"Now wait here," he says. Though he was born and raised in Southern California, Kish has an odd, almost foreign-sounding accent – a bouillabaisse of Canadian, British, and relaxed Los Angeleno. He says it's a result of his many travels. "I'm a natural mimic," he explains. Kish is 5-foot-7, thin and fit, with an impressive mane of dark brown hair and a meandering winestain birthmark on his left cheek.
I hear him walk into his kitchen, his bare feet padding faintly on the hardwood floor. "I'm very particular about feeling life and air around my feet," he once wrote in the journal he braille-typed and shared with me. I'm barefoot as well. Kish asked me to remove my shoes, which is one of his many little rules you quickly learn to adopt. Like: He's Daniel Kish, and anyone who calls him "Dan" more than once may be struck with withering disdain. And don't disturb him during his sleep time – lately, he's been sleeping just two hours twice a day, usually from 5 to 7 in the morning and again from 5 to 7 in the evening. He often stays up all night dealing with World Access logistics. He lives alone and does not have a significant other. He plays a lot of Celtic hymnal music.
I listen as Kish opens a cabinet and rummages amid his pots. He returns and stands behind me. "Make a click," he says.
It's a terrible click, a sloppy click; what Kish calls a "clucky click." Kish's click is a thing of beauty – he snaps the tip of his tongue briefly and firmly against the roof of his mouth, creating a momentary vacuum that pops upon release, a sound very much like pushing the igniter on a gas stove. A team of Spanish scientists recently studied Kish's click and deemed it acoustically ideal for capturing echoes. A machine, they wrote, could do no better.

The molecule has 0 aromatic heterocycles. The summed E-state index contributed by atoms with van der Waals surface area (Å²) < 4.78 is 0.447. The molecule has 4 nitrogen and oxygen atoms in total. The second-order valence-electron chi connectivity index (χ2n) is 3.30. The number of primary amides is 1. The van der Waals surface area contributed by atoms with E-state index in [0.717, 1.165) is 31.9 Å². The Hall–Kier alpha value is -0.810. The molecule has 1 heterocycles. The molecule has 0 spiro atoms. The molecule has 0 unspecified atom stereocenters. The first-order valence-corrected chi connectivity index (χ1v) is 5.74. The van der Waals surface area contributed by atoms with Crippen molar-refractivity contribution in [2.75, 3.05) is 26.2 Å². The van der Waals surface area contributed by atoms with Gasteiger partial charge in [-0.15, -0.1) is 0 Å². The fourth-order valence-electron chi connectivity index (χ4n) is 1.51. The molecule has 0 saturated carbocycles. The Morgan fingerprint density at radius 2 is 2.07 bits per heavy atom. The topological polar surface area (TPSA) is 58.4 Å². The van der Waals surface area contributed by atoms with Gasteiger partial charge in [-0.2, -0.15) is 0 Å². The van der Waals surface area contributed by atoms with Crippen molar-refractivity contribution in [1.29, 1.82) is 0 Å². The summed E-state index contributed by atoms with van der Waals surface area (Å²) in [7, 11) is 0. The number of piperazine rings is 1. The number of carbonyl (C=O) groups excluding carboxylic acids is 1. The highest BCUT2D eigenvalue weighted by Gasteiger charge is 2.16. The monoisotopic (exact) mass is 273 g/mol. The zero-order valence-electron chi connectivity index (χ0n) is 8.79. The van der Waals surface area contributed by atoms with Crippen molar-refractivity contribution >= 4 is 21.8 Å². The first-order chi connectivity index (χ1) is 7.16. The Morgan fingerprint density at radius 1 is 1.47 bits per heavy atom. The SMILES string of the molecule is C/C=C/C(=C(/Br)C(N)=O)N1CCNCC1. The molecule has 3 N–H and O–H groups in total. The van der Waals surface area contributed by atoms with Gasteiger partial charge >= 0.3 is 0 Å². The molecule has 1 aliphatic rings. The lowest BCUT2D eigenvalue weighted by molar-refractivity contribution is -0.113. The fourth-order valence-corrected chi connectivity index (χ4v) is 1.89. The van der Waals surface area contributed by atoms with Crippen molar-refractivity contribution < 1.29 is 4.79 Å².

My click will work for now. Kish tells me that he's holding a large glass lid, the top to a Crock-Pot, a few inches in front of me. "Click again," he says. There's a distinct echo, a smearing of sound as if I'm standing in my shower. "Now click," he says. The echo's gone. "I've lifted it up. Can you tell?"
I can, quite clearly. "Click again," he instructs. "Where is it?" I click; there's no echo.
"It's still lifted," I say.
"Try again," says Kish. "But move your head, listen to your environment."
I turn my head to the right and click. Nothing. Then I click to the left. Bingo. "It's over here," I say, tilting my head in the direction of the lid.
"Exactly," says Kish. "Now let's try it with a pillow."
There are two reasons echolocation works. The first is that our ears, conveniently, are located on both sides of our head. When there's a noise off to one side, the sound reaches the closer ear about a millisecond – a thousandth of a second – before it reaches the farther ear. That's enough of a gap for the auditory cortex of our brain to process the information. It's rare that we turn the wrong way when someone calls our name. In fact, we're able to process, with phenomenal accuracy, sounds just a few degrees off-center. Having two ears, like having two eyes, also gives us the auditory equivalent of depth perception. We hear in stereo 3-D. This allows us, using only our ears, to build a detailed map of our surroundings.
The second reason echolocation works is that humans, on average, have excellent hearing. We hear better than we see. Much better. On the light spectrum, human eyes can perceive only a small sliver of all the varieties of light – no ultraviolet, no infrared. Converting this to sound terminology, we can see less than one octave of frequency. We hear a range of 10 octaves.
We can also hear behind us; we can hear around corners. Sight can't do this. Human hearing is so good that if you have decent hearing, you will never once in your life experience true silence. Even if you sit completely still in a soundproof room, you will detect the beating of your own heart.